From: Team Encounter
Posted: Friday, March 22, 2002
Team Encounter, a project of Encounter 2001, LLC (Houston, Texas), and the Commerce Department's National Oceanic and Atmospheric Administration (NOAA), announced today the awarding of a contract to Team Encounter.
Team Encounter will be using a state-of-the-art solar sail to power the Team Encounter spacecraft beyond the solar system. When fully deployed (at almost 1.2 acres), the Team Encounter solar sail may be visible in the night sky with the naked eye for approximately one week, and will be the largest single structure ever deployed in space. This solar sail will propel the Team Encounter spacecraft into deep space at approximately 67,000 miles per hour (approximately four times the speed of the Space Shuttle). In development for several years, a solar sail uses an endless supply of photons from the sun to exert force on the solar sail enabling the spacecraft to be propelled forward into deep space. High acceleration, and free solar fuel make the solar sail option attractive to Team Encounter.
"NOAA's interest in solar sails lay in their ability to maintain high energy orbits with unique viewing perspectives," said Pat Mulligan, lead for space weather requirements for NOAA. "For example, some satellites currently reside in the sun-earth L1 point, the place in space where the sun and earth 's gravities balance each other. If equipped with solar sails the satellites can be placed closer to the sun providing earlier warning of solar storms which can disrupt electrical distribution grids and satellite operations."
"Another new perspective comes from solar sail satellites having the ability to orbit around the sun riding high or below the Earth, constantly looking down on polar regions," said Mulligan. "The potential uses of such "pole sitters" are still being evaluated, but it appears likely that they could relay lower orbiting satellites data in real time, and inexpensively. And the constant view of the polar regions rotating beneath could be a major advancement in the field of meteorology and climate studies."
Team Encounter has recently completed a successful sail and boom test, representing a truly significant event in the history of spaceflight. Laboratory test results demonstrate that Team Encounter has made significant progress in manufacturing the thinnest metalized solar sail material ever assembled, packaged, and deployed in ground tests. Similarly, efforts have progressed in manufacturing an inflated boom structure which is much lighter than any previously attempted.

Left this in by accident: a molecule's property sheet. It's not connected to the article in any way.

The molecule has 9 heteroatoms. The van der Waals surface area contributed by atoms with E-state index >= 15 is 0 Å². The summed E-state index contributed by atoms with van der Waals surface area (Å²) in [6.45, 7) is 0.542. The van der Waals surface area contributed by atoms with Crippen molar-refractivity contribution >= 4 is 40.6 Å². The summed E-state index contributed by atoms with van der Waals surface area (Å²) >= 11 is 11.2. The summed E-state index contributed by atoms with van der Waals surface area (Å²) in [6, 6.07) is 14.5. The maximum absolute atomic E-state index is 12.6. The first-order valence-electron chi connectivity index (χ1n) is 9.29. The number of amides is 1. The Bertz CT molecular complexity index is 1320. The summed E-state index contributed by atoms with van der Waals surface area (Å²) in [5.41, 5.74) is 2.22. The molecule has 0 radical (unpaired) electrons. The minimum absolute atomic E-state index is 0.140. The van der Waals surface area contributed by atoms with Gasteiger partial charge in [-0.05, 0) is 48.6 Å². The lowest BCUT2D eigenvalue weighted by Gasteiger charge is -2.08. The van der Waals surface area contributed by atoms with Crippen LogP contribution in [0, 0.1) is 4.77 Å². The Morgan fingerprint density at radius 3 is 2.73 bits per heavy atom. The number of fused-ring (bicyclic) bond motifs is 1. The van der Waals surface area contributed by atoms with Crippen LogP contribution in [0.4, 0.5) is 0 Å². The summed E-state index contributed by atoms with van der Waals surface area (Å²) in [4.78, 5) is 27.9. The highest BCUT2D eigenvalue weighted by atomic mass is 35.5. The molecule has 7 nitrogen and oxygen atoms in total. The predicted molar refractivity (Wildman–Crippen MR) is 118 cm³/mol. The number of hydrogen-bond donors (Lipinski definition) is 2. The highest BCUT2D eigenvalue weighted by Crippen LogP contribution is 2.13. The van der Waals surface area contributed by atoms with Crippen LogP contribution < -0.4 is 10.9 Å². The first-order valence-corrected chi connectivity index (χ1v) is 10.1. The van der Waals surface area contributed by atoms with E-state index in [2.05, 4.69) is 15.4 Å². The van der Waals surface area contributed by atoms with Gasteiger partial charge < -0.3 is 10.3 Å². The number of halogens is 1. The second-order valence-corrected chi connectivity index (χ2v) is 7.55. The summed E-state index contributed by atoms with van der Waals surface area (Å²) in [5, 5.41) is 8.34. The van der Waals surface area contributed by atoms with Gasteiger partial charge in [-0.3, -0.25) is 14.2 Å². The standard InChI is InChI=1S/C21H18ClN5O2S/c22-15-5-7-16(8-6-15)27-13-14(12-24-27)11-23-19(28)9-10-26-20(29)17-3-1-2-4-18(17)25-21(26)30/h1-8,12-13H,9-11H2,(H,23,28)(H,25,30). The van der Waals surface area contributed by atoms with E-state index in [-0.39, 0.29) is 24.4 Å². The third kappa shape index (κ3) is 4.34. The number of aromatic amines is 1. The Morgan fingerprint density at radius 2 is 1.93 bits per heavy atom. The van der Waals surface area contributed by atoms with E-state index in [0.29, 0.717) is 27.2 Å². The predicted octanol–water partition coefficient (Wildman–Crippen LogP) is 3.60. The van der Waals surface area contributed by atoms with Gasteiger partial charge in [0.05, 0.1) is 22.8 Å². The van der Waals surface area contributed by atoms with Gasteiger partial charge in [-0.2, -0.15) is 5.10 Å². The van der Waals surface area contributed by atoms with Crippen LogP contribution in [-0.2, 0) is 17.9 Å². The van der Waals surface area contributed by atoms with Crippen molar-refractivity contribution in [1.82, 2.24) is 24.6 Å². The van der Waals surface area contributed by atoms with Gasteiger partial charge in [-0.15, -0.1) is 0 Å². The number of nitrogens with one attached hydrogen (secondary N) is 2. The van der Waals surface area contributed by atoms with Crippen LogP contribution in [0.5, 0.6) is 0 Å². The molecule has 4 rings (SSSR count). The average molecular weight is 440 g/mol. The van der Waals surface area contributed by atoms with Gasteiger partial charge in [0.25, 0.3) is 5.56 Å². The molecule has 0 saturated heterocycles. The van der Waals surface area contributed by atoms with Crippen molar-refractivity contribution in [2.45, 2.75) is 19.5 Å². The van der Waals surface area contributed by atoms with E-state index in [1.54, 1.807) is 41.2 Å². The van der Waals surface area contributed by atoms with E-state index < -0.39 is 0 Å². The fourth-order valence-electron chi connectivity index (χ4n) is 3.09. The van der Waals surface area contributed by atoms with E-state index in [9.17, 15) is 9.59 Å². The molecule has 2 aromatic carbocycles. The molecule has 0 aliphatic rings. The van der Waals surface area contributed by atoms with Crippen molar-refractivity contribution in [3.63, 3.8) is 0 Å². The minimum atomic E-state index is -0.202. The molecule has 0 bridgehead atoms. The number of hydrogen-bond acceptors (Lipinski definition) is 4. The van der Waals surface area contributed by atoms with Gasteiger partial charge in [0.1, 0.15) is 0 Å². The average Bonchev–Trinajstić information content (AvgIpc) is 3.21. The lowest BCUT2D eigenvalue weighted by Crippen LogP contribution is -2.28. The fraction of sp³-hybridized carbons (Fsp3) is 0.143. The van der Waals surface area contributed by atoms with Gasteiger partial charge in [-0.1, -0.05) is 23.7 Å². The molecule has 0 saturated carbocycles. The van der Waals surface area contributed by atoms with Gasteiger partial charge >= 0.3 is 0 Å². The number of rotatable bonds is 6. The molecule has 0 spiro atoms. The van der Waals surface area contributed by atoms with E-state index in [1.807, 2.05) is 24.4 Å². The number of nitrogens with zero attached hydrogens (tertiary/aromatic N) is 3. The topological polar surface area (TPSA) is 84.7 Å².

A world renowned array of engineers, scientists and space visionaries have recently gathered for a major conference. Among those in attendance were: organizations of aerospace experts conducting third party reviews of the Team Encounter mission; representatives of the international space insurance community; government agencies interested in the mission; and world leaders in the marketing of aerospace services to the general public; Team Encounter 's international and domestic partners; and academic representatives.
The Team Encounter spacecraft is designed by AeroAstro, a premier micro-satellite technology and services company, based in Herndon, Virginia, with clients including NASA, and the Air Force. The spacecraft will propel the sail out of Earth's gravity well.
The 4,900 square meter, solar sail is being designed and built by L'Garde, Inc., a Tustin, California based company founded in 1971 specializing in inflatable space structures. L'Garde has designed and manufactured approximately 150 inflatable objects that have successfully flown in space.
Using a base material one-seventy-sixth the thickness of a human hair, the Team Encounter solar sail will be 75 m by 75 m with a mass of 18kg (including a payload consisting of messages, drawings, photographs, and DNA signatures of 3 to 5 million human participants). The Team Encounter spacecraft will unfurl the giant solar sail at about 40,000 miles (64,000 kilometers) from Earth.
"When successfully flown, the Team Encounter mission will demonstrate a major advance in space propulsion, establish the financial viability of entertainment-oriented space missions, and give 3-5 million people a chance to participate in a real space mission," said Charles Chafer, president of Team Encounter. "The solar sail technology provides a low cost alternative to conventional propulsion approaches, opens a new opportunity to develop missions outside of the solar system, and enables a variety of new technologies allowing the exploration of the universe."
This most unique mission has already proven itself as an academic inspiration for school children. School districts around the nation have included the Team Encounter mission in their curriculum. Team Encounter is encouraging schools worldwide to use this as an educational component to build upon.
Team Encounter is offering visitors the opportunity to participate in this historic space mission. People can obtain the necessary materials, allowing them to submit their photos, messages, and biological "signatures" (in the form of micro-hair samples), for placement on-board the spacecraft. The Team Encounter spacecraft will carry this payload, like a "cosmic message in a bottle," out of the solar system as an "archive of humanity" for whomever or whatever might discover the spacecraft in the years to come.
COntact: Christopher Pancheri -or- Susan Schonfeld
713/522-7282 or 713/927-9002 845/364-5309 or 845/364-4000
For more information on the Team Encounter mission, visit www.TeamEncounter.com, or call 1-800-ORBIT-11.
For information on NOAA's Space Environment Center, visit: www.sec.noaa.gov
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